Monday, June 6, 2011

When a Nobel Prize Isn't Enough [update]

The NY Times published a column by Peter Diamond, an Obama appointee to the Federal Reserve Board. In the column, he looks at the confirmation process and his perception of what are the qualities that are needed for the job.
LAST October, I won the Nobel Prize in economics for my work on unemployment and the labor market. But I am unqualified to serve on the board of the Federal Reserve — at least according to the Republican senators who have blocked my nomination. How can this be? 
The easy answer is to point to shortcomings in our confirmation process and to partisan polarization in Washington. The more troubling answer, though, points to a fundamental misunderstanding: a failure to recognize that analysis of unemployment is crucial to conducting monetary policy.
Actually, an equally likely answer is that by appointing another economist to the Federal Reserve Board, even one as talented as Mr. Diamond, the opportunity to appoint someone who is not an economist but has a different highly relevant background is lost.
.... The leading opponent to my appointment, Richard C. Shelby of Alabama, the ranking Republican on the committee, has questioned the relevance of my expertise. “Does Dr. Diamond have any experience in conducting monetary policy? No,” he said in March. “His academic work has been on pensions and labor market theory.” 
... Senator Shelby also questioned my qualifications, asking: “Does Dr. Diamond have any experience in crisis management? No.” In addition to setting monetary policy in light of a proper understanding of unemployment, the Fed is responsible for avoiding banking crises, not just trying to mop up afterward.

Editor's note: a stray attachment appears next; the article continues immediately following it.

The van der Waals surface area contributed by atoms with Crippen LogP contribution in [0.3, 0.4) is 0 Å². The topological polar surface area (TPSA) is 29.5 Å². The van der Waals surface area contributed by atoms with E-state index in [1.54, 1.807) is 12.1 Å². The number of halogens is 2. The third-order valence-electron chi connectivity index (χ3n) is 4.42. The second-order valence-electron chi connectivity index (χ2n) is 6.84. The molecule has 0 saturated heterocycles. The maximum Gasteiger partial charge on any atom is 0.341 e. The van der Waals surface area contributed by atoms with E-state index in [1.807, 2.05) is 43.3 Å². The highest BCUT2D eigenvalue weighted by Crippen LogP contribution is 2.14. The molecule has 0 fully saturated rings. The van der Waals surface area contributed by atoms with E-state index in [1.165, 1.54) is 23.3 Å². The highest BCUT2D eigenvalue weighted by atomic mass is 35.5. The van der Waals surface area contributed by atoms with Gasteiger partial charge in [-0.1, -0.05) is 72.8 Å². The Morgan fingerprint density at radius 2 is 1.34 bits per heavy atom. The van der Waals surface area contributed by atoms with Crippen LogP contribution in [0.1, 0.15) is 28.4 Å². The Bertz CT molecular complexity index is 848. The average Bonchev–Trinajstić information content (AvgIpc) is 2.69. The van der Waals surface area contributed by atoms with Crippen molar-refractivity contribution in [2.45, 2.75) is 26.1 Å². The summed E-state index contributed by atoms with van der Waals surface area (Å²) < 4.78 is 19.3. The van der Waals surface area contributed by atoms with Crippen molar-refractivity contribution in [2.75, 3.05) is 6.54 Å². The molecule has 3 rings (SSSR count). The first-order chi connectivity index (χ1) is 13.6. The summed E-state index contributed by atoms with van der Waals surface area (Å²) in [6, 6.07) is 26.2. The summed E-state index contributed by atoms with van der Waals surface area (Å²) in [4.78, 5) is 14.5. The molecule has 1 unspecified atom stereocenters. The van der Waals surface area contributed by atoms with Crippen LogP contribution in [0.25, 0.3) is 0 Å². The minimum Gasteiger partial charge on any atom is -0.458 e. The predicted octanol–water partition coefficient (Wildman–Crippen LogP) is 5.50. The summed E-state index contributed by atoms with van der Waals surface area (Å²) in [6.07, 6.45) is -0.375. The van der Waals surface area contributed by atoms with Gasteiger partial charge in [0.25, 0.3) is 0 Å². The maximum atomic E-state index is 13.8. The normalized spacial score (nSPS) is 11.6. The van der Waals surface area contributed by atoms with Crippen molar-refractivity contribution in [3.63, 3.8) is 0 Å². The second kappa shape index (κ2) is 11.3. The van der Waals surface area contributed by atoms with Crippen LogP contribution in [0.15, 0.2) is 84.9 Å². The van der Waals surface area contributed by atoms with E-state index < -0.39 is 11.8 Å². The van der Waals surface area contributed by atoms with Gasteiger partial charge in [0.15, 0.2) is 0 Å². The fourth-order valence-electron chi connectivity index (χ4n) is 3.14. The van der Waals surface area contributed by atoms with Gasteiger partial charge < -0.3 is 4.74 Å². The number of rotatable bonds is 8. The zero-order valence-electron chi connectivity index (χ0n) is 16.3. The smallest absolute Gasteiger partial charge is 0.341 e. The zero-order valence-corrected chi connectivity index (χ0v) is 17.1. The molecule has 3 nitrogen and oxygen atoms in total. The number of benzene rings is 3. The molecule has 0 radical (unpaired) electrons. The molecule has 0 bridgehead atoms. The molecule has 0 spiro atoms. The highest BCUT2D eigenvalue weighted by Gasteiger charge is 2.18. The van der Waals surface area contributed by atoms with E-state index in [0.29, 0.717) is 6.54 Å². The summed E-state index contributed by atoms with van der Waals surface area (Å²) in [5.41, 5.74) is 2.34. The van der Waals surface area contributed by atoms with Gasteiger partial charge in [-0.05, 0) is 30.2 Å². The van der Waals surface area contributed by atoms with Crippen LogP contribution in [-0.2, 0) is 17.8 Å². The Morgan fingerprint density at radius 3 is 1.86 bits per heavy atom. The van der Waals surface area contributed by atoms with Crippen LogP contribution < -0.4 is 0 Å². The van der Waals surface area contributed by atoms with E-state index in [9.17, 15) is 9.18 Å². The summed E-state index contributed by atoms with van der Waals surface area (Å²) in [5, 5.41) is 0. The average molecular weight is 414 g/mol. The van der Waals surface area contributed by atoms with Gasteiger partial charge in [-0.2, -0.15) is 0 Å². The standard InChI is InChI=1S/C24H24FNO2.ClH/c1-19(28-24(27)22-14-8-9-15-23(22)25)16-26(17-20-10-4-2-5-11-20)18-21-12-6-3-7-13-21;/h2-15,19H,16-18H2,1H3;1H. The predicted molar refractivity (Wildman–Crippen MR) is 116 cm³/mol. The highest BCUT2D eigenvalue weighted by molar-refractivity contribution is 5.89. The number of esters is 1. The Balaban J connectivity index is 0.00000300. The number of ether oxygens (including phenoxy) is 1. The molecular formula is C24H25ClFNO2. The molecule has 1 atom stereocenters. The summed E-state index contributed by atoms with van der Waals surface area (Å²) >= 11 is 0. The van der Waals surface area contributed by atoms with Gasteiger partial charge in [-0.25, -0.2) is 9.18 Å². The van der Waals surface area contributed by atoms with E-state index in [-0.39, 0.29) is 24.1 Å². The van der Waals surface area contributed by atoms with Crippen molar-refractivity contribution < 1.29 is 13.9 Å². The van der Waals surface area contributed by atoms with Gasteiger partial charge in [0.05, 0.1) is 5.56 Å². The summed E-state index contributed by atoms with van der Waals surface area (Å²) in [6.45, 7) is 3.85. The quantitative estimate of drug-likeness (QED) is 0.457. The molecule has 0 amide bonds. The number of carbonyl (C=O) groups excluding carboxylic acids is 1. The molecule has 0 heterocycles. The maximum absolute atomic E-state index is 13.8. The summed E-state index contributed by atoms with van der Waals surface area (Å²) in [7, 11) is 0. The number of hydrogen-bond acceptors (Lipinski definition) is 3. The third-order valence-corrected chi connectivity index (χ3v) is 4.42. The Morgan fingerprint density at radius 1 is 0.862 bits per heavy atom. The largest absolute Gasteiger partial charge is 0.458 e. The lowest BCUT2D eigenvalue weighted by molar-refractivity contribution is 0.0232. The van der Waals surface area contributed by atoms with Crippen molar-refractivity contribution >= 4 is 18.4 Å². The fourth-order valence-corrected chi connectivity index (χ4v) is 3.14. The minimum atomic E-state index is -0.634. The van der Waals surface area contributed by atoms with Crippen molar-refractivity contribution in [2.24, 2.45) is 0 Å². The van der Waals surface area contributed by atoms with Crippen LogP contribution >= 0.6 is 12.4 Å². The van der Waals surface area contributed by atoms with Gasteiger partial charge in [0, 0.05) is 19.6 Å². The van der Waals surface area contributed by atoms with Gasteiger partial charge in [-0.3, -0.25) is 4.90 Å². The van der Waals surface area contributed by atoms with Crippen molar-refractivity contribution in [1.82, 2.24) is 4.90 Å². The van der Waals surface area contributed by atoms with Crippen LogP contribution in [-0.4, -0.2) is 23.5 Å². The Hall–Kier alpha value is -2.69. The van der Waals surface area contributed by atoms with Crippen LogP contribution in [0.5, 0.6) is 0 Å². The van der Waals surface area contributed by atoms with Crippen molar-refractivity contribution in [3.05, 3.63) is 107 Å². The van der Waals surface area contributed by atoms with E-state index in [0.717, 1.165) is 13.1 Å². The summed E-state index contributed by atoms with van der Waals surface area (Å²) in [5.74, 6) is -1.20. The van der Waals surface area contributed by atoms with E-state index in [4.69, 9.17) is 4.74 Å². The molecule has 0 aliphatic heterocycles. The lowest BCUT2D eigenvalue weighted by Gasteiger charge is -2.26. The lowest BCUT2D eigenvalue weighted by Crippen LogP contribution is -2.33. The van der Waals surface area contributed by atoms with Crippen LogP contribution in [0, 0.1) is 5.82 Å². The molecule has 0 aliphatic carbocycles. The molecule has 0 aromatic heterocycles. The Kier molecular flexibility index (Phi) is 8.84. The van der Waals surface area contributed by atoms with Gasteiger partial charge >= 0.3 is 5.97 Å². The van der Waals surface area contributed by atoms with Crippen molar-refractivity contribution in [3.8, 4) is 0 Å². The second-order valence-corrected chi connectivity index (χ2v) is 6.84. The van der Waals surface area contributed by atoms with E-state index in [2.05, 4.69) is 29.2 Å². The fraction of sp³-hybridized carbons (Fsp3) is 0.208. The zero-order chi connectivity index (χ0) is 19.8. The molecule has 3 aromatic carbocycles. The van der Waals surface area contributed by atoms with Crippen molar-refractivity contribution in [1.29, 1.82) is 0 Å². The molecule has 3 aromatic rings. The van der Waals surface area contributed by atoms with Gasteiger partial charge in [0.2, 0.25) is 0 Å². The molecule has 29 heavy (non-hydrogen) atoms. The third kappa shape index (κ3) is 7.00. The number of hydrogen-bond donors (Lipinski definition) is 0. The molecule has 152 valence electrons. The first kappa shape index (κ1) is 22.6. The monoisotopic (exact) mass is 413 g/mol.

Among the issues being debated now is how much we should increase capital requirements for banks. Selecting the proper size of the increase requires a balance between reducing the risk of a future crisis and ensuring the effective functioning of financial firms in ordinary times. My experience analyzing the properties of capital markets and how economic risks are and should be shared is directly relevant for designing policies to reduce the risk of future banking crises.
Selecting the proper size of capital requirements is a classic example of why the Federal Reserve Board does not need another economist as a governor.  Selecting the proper size of capital requirements seems to be the province of economists disconnected from how capital markets work.

As this blog has repeatedly stated, the first step in determining if a financial institution is solvent is to analyze its current asset and liability-level data to see if the market value of the assets exceeds the book value of the liabilities.  The reason this is the first step is that all market participants know that the book value of assets and equity is subject to manipulation [for example, regulators can manipulate both by granting forbearance on non-performing assets which in turn leads directly to an overstatement of book equity].